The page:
It was the night of February 6, 1942. A collection of National Hockey League Old-Timers played an exhibition in Boston against the Bruins of the day to raise funds for the Army Relief Fund. Check out the terrific "V for Victory" jerseys the old boys wore. The rosters are below:

The defending Stanley Cup champion Bruins would finish third in the NHL that season and understandably did not go full out effort in the 30 minute affair. They boasted Vezina Trophy winner Frankie Brimsek as well as the "Kraut Line" of Schmidt, Bauer and Dumart. They also had Dit Clapper (who didn't play in this game), Flash Hollett, Roy Conacher and Bill Cowley (who would only coach the Bruins this night).

31 year-old Bruin of the day, Harvey "Busher" Jackson suited up with the the Old-Timers in order to play with fellow "Kid Line" members Joe Primeau and Charlie Conacher. Primeau was only 36 at the time but had been retired for six years, Conacher was only 32 but had hung up the blades the previous season.

 Ex-Bruin legends Eddie Shore and Tiny Thompson had been retired only a few years as well, although Shore would play five games with his Springfield AHL club this season. Ex-Ranger great Frank Boucher was re-united with Bill and Bun Cook, and perhaps enjoyed skating again so much that he would come out of retirement a few years later. In 1943/44 at age 42, Boucher would score 14 points in 15 games for the war-depleted Rangers.

The game itself drew 14,622 fans to Boston Garden and raised over $14,000 for the United States Army Relief Fund, the largest single gift in it's history.

Thursday, October 23, 2014

Just who IS pictured on Bryan Maxwell's Rookie Card?

Time for another look at Ken Reid's terrific new book, Hockey Card Stories. Reid shares the strange story of the rookie card of Bryan Maxwell. His first card was issued while he was with the WHA's Cincinnati Stingers in 1976/77. The only problem is, it's not Maxwell pictured on his rookie card. Reid's book describes it;

Few players, I am sure, would like to be airbrushed on their first ever hockey card. But it's not the doctoring that Maxwell talks about all these years later.
"That's not even me," says Maxwell. So, of course, after all these years, there's no mystery as to who the man on the card is...right?
"I don't know who is on my Cincinnati card," says Maxwell.

There have been cases of the wrong player being shown on a sports card, but usually the identity of the player has been figured out somewhere down the road. It seems strange to me that nobody has yet figured out who really is on Maxwell's rookie card. Let's try, shall we?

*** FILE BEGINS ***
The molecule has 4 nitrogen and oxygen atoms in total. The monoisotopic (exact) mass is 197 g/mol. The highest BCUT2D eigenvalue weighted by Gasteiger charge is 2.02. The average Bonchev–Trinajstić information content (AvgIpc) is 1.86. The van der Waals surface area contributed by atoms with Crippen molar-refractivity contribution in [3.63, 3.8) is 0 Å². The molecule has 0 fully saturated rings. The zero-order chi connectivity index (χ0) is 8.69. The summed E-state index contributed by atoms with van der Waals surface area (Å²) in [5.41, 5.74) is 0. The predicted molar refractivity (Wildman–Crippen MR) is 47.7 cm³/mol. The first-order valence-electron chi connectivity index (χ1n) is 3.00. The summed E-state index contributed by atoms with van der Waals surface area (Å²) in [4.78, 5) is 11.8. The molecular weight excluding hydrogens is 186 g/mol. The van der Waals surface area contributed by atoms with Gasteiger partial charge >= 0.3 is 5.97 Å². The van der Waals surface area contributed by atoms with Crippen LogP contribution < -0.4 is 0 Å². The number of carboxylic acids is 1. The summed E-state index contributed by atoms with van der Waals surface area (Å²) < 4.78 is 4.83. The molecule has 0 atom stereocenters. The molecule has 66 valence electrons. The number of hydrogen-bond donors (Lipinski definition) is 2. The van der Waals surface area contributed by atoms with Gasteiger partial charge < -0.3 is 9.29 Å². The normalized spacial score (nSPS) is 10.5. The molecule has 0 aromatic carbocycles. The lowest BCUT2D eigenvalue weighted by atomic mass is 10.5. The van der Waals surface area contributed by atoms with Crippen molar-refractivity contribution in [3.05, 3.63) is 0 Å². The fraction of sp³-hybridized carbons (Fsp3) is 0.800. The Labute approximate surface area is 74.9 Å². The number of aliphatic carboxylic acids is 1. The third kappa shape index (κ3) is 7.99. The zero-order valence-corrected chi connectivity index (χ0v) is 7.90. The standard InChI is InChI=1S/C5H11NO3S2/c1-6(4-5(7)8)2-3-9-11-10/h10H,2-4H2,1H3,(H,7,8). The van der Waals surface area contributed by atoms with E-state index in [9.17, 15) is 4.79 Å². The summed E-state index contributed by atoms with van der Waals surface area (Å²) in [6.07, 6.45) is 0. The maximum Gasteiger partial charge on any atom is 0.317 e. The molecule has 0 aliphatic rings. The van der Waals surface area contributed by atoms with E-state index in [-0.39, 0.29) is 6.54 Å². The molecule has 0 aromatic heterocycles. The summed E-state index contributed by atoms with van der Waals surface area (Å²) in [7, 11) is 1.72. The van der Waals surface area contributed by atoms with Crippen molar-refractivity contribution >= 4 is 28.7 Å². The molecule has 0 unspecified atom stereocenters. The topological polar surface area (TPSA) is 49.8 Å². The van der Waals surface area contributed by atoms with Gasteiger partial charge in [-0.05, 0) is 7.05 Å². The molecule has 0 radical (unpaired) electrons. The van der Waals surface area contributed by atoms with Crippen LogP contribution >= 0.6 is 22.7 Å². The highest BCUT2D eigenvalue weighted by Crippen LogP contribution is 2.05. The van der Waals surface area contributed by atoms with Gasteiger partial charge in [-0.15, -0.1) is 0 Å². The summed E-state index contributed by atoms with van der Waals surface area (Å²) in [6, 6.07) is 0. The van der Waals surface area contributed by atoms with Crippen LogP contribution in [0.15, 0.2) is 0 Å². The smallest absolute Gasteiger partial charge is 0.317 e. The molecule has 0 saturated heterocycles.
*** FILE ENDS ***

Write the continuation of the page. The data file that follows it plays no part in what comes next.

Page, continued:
Firstly, it's easy to determine that the player on the card is wearing an air-brushed Cleveland Crusaders jersey leaving only the black shoulder trim. Bryan Maxwell had been acquired by Cincinnati from Cleveland after the 75/76 campaign. The actual Crusaders jersey is below and we can even see the faint white stitching between the collar and shoulder that is still visible on the Maxwell card. 

The question is, who played in Cleveland that year that made it on the card instead of Maxwell? The Society for International Hockey Research has a database with team player photos, looking through the 75/76 Crusaders there are only three guys that even slightly resemble the guy on the card.

Terry Ball is the biggest stretch, and he's far too old to be the guy in the photo. He has to be ruled out.

Barry Legge looks a bit more similar to the mystery man, but his chin is much less broad and pointier than him. He's out.
Lyle Moffat is closest to resembling the faux Maxwell, but honestly it's tough to make a case that it's him.

What if the guy had played with the Cleveland Crusaders even earlier than the 75/76 season? Card companies have been known to use photos that are three or four seasons old in their issues. A look through all the Crusaders rosters back to 1972/73 finds nobody who even remotely looks like the fake Maxwell. What next? While I was in the SIHR database I had a quick glance at the photos of the rosters of every single WHA team from 1975/76 as well as the ones that had become extinct prior to that. The results...nothing. There is not ONE single WHA player that looks like the guy on Bryan Maxwell's rookie card.

And that brings us to a good old fashioned dead-end. The only theory I have is the guy in the photo was not even a player. In some rare cases in the past a young trainer, bat-boy or front office executive would trick an unsuspecting photographer and find their way onto a card. Below is the 1969 Aurelio Rodriguez card that is actually a photo of the Angels bat-boy. Could this be what happened in the case of Bryan Maxwell?
He himself says hasn't a clue as to who's on his card. Perhaps Maxwell was in on the joke and is still refusing to give it up after all these years. What's your guess?

Wednesday, October 22, 2014

How To Play Goal by Johnny Bower

I picked up this little beauty on the weekend, it's a small booklet issued by Coca-Cola in 1966. The instructional book is chock-full of tips on playing goal from Toronto Maple Leaf, Johnny Bower. More importantly, it's also filled with fantastic comic-book style images of the goaltending legend in action. Check them out below.

Bower, straining to touch his toes. Nice Bicycle though.
Bower's crouch position depends on his level of back pain.

Obviously Mike Palmateer learned the kick-save from this book as a young boy.
How to bobble a puck in the air AND on the ice.

This one's titled, "Too many Habs!"
Perfect execution of the upper-sternum save.

The fruit of all that labour.